I Didn’t Go There, but Other People Are

On Friday, I made it a point to reflect on other victims of the Holocaust.

I did so in a way that specifically mentioned Jews.

Saturday, I took a rare day off from blogging, and on Sunday, I noted, among other things, that Trump had not mentioned Jews at all in their Holocaust Remembrance Day message.

Given the sh%$ storm that erupted, it was at the end of this post, though.

Now Tim Kaine, of all people, is saying that the omission of Jews is a form of Holocaust denialism:

Senator Tim Kaine said on Sunday that it was “not a coincidence” that the White House did not mention Jews or Judaism on Holocaust Remembrance Day yet Donald Trump signed an executive order banning travel from seven Muslim-majority countries.
“The final solution was about the slaughter of Jews,” said Kaine, Hillary Clinton’s running mate in her defeat by Trump in November, in an interview with NBC’s Meet the Press on Sunday. “We have to remember this. This is what Holocaust denial is.

“It’s either to deny that it happened, or many Holocaust deniers acknowledge, ‘Oh, yeah, people were killed. But it was a lot of innocent people. Jews weren’t targeted.’ The fact that they did that and imposed this religious test against Muslims in the executive orders on the same day – this is not a coincidence.”

Kaine spoke after White House chief of staff Reince Priebus, appearing on the same show, stood by the original statement.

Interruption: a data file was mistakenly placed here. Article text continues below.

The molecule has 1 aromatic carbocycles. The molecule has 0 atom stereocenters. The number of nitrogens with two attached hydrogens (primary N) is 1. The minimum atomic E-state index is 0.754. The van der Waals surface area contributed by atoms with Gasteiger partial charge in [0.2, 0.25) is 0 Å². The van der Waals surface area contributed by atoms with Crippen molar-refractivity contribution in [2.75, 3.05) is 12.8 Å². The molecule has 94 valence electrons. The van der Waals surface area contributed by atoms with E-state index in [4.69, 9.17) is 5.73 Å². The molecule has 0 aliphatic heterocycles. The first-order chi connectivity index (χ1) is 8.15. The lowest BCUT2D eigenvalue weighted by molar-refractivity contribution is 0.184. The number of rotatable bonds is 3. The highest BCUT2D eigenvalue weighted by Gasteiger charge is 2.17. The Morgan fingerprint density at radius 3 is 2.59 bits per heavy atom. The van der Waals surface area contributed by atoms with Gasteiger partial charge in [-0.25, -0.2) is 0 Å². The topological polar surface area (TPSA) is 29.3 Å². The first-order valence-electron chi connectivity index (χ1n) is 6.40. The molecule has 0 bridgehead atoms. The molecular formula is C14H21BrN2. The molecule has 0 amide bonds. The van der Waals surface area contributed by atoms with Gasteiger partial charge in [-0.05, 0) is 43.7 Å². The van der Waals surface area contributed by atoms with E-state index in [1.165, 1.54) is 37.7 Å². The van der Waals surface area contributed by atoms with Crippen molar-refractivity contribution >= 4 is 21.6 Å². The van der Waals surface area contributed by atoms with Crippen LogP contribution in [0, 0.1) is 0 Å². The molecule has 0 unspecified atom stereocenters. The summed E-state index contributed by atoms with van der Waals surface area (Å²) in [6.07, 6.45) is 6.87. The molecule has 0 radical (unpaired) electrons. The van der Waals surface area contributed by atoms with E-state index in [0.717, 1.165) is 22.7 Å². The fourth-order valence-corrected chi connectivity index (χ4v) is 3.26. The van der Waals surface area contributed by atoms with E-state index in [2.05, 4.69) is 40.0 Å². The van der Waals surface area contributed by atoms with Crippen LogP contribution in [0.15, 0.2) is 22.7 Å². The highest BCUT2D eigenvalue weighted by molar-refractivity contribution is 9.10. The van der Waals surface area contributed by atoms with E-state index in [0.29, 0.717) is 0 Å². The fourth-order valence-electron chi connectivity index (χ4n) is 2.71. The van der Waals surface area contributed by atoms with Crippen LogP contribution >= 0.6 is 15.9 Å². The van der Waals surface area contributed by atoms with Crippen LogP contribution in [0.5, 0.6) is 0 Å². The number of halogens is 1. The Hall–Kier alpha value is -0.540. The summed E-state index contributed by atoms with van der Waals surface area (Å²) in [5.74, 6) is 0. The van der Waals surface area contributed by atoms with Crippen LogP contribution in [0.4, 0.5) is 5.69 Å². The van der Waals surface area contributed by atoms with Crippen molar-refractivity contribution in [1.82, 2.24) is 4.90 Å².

“I don’t regret the words,” Priebus said, adding: “I mean, everyone’s suffering in the Holocaust, including, obviously, all of the Jewish people.”

On Friday, International Holocaust Remembrance Day, the White House said: “It is with a heavy heart and somber mind that we remember and honor the victims, survivors, heroes of the Holocaust. It is impossible to fully fathom the depravity and horror inflicted on innocent people by Nazi terror.”

Pressed on the omission on Saturday, after criticism from the Anti-Defamation League and Anne Frank Center, Trump spokeswoman Hope Hicks told CNN: “Despite what the media reports, we are an incredibly inclusive group and we took into account all of those who suffered.”

Certainly, one of the tropes of Holocaust deniers from the more antisemitic side of that crowd (there is also a more pro Nazi side) is to assert that the deaths of Jews,* and say that everything has to be viewed in the context of overall Nazi brutality.

Steve Bannon is clearly on one of those sides, and given that Trump just put him in every meeting of the National Security Council, it’s pretty clear that he is the power behind the throne right now.

So I am inclined to agree with Kaine’s assessment, though it is unclear to me whether or not this was Bannon freelancing or not.

In the final analysis, it does not matter, and my Orthodox Jewish friends and relatives who voted for Trump need to keep this on their list when asking God for forgiveness on Yom Kippur.

*Pretty much everyone ignores the Roma (Gypsies), because they are perhaps the most despised minority in the Western world.

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